In 2022, we can’t let Lauren Smith-Fields tragic death become another hashtag.

It’s no longer enough to say our names. Lauren Smith-Fields and Black girls and women deserve justice too.

When I first heard the tragic story of Lauren Smith-Field’s death, I could feel a sudden numbness wash over me. It was my brains attempt to protect me from the horrific reality that by being a Black woman who exists, I am in immediate defiance of a world that wants to see me extinct. The media calls for us to ‘Say Her Name.’ I come here to ask you if you even remember all their names? I don’t. 

Lauren Smith Fields was a 23-year old physical therapy student and social media influencer. On December 12, 2021, she was found dead in her home in Bridgeport, Connecticut. According to reports, Smith-Field’s final moments were spent on a date with Matthew Lafountain, who she met on a popular dating app, Bumble.

LaFountain, described as an ‘older white man’ was invited to Lauren’s apartment on December 11, 2021. He claimed that they took shots of tequila and watched a movie together. Eventually, Lauren “became ill and went to the bathroom to vomit” before receiving a text from her brother, Lakeem Jetter, later in the night. Lauren left for “10–15 minutes” to meet Lakeem outside before joining Lafountain upstairs and finishing the bottle together. Then, Lauren allegedly fell asleep on her couch, and LaFountain carried her to bed and slept as well. By the time he woke up, he saw blood coming from Lauren’s nose and called the police.

Despite LaFountain being the last person with Lauren Smith-Fields when she was alive, the police did not question him. According to Lakeem, the cops explained the reasoning for this was because he seemed like “a nice guy.” Smith-Field’s family were unaware of their loved one’s death until days later when they received a note from the landlord, not the police. The evident lack of urgency from law enforcement continued as Smith-Field’s family searched for answers on Lauren’s mysterious death and why there was little to no investigation on the matter. 

Lauren Smith-Field’s mother, Shantell Fields, described communication with the police and detectives as unprofessional and scarce, saying, ‘How they spoke to us was disgusting.’ The Bridgeport police department handled the investigation so poorly that the family’s lawyer; Darnell Crosland issued an intent to sue the Bridgeport police department.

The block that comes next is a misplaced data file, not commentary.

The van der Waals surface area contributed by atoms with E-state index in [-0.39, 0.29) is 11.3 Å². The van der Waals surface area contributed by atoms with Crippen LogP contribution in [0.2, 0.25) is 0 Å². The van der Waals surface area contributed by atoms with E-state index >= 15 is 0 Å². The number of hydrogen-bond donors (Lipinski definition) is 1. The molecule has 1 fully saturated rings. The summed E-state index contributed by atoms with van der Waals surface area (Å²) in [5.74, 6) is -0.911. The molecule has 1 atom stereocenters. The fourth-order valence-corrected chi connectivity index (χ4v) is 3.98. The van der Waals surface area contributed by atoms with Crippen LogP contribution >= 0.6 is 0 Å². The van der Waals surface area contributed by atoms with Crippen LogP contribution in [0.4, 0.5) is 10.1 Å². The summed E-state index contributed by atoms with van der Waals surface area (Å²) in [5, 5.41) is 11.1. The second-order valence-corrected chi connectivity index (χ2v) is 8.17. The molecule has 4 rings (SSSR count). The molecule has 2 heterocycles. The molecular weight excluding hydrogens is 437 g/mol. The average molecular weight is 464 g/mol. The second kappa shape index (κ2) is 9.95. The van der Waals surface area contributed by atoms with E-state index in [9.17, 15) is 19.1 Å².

Crossland said, “After my client’s family forced the BPD to collect the pill found in the apartment, the condom, and the bloody sheet, as of today, those items have not been submitted to the State Laboratory for forensic analysis.” According to Rolling Stone, he went on to say, “It’s happening all too often with Black girls missing across this world, across this country, and no one says anything. “When a white woman goes missing, the whole world drops everything. We are done with this valuation.” 

This world systematically and socially treats Black women like second class citizens of humanity that are sexualised, vilified, exotified and disregarded. Black women are neglected on the operating tables, in the birthing rooms, and even as we lay dead in our own homes, we are not even given the dignity of a proper investigation. In 2022, we can’t let Lauren’s death become another hashtag. 

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Smith-Field’s family stays strong in the centre of this nightmare as they fight for the justice of their daughter and sister, Lauren Smith-Fields. Our deepest condolences for this tragedy, may Lauren Smith-Fields rest in peace. 

You can support the Smith-Field family for their ongoing fight for Lauren’s death to be properly investigated and the Bridgeport police department to be held accountable for their mistreatment of this case. Click here.

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